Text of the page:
Each room brought with it a new spirit of evil and each room seemed to get darker and darker, letting in little to no light. I felt like I couldn't go on any longer imagining what had happened in these torture closets. I wanted to scream, run out, and find the sun light I had complained about earlier. I felt the darkness consuming me. Jews, Christians, politicians, scientists, professors, fathers, brothers, humans were all kept here under the worse conditions that are still incomprehensible to us.
The last door on the right side of the corridor had light shining through the small window. It was guiding me to the end. As I reached the end I looked into the window where the light was coming from. There in the middle of the room, on a small table, arms spread out and legs bound, was a small crucifix of Jesus Christ. On his head was etched the words "King of the Jews."
The sight took my breath away. I grew up as a Messianic Jew, believing in Jesus—or, as I grew up calling him, Yeshua—as my Messiah. I stood there for a very long time contemplating the meaning of this moment. The Nazis attempted to eliminate the King of the Jews from the face of the earth by eliminating his people, his family—his flesh and blood—and attempting to silence those who stood tall in faith of Him. I take it as a great responsibility, being a Jew and one who believes in Messiah Yeshua, to never forget all those that died in these chambers. Both my spiritual brothers and sisters as well as my physical brothers and sisters.
As we left the chambers I took off my backpack and pulled out my Israeli flag and my unit patch that I earned serving in the IDF. It was only just a couple of short years ago that I swore into the ranks of the army. I swore that nothing like what I just saw would ever happen again. During the ceremony I chose to swear in on both the Old Testament and the New Testament, combining the heritage of my fathers with the faith of my redemption. That day, I stood with an Israeli flag in hand and swore once again: "Never Again!" I affirmed that "Never Again!" would my people be led to the slaughter.
Messianic Jews also have the duty of never allowing the name of the Messiah Yeshua to be defamed in such a horrible way. As the Jews were being led to the gas chambers or to the mass graves, the Messiah was not merely mourning their suffering, rather He was suffering with them. The fact that some of His followers allowed, or even encouraged this to happen, has left a dark black stain on the name of Jesus in the eyes of the wider Jewish people. As a Messianic Jewish believer, I'm also strongly connected to my duty to assure that the stain is taken from the name of Jesus and that it become known that He was suffering with the Jewish people, not causing it.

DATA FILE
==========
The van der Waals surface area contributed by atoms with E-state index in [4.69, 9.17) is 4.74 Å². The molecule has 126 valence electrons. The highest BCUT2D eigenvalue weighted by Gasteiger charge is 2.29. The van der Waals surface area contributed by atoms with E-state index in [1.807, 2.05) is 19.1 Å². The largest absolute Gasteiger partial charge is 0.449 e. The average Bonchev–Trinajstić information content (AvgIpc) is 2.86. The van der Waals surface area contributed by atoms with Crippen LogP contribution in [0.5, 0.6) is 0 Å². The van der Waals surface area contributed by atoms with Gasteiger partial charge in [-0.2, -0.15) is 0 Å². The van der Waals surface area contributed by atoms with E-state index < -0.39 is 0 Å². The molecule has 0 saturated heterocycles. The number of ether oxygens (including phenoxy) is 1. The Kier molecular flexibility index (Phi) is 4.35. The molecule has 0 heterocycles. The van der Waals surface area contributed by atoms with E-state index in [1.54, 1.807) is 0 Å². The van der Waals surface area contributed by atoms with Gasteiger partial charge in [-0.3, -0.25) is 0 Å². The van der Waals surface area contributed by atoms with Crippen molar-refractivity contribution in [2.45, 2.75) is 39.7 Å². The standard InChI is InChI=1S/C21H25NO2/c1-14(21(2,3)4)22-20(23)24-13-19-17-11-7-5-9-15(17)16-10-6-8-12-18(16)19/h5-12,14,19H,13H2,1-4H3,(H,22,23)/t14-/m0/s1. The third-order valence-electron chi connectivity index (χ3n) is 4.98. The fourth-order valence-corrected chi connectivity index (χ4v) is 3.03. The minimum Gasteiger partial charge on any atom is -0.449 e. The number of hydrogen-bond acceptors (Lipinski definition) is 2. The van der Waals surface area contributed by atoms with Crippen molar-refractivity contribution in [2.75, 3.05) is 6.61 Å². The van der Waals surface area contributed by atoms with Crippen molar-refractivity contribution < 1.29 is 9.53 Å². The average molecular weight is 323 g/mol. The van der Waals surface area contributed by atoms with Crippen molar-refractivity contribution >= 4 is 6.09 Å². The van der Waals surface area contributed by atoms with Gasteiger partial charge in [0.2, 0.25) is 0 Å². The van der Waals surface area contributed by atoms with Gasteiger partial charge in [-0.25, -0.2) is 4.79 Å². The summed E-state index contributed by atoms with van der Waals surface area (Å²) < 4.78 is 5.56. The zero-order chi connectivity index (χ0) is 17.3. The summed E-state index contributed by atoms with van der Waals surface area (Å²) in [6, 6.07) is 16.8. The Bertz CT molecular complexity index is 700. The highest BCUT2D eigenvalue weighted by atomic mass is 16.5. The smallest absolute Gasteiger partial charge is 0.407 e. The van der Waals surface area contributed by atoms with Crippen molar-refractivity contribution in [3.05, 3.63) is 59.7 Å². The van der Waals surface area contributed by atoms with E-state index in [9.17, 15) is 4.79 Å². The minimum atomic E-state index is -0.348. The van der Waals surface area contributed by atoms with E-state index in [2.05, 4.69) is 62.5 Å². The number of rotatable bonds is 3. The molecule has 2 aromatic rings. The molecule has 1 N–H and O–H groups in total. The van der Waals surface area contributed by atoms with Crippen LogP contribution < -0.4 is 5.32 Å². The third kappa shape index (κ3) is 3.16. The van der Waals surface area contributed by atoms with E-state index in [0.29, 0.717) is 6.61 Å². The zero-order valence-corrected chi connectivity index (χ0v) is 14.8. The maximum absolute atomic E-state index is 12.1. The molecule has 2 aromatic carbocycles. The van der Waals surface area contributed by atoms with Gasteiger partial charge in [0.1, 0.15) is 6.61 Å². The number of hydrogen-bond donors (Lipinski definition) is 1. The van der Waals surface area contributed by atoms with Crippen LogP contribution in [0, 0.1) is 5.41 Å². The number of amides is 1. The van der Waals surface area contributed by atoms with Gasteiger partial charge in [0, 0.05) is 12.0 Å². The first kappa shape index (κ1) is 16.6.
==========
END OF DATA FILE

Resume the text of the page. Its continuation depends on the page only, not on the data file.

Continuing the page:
Messiah came for all of humanity. He came to save us, redeem us and give us the message of the kingdom of God. We do not always hear stories of Jews and Christians being slaughtered next to each other during the Holocaust. We sometimes forget about the faithful Christians who raised their voices in protest against the murder of the Jews, and against the evils of Hitler and his minions. But they were there. We were all together, and Christ was also with us, suffering right alongside us.
Today, the Christian voice for Israel is stronger than ever. Evangelicals are some of the loudest voices for pro-Israel advocacy. The Christian voices lost in the Holocaust are resurrecting in our day. As Jews and Christians, let us join our voices together and ensure that something as atrocious as the Holocaust will never again happen. May we, as the people of God, followers of Jesus our Messiah, take this stance together and raise this cry in unison: never again.
S. Michael works as a writer for First Fruits of Zion (ffoz.org) a Messianic Jewish ministry based in Israel, Canada and the United States. She works within the Messianic Jewish communities both in Israel and in America. She is currently a student in Israel with hopes to continue in ministry work.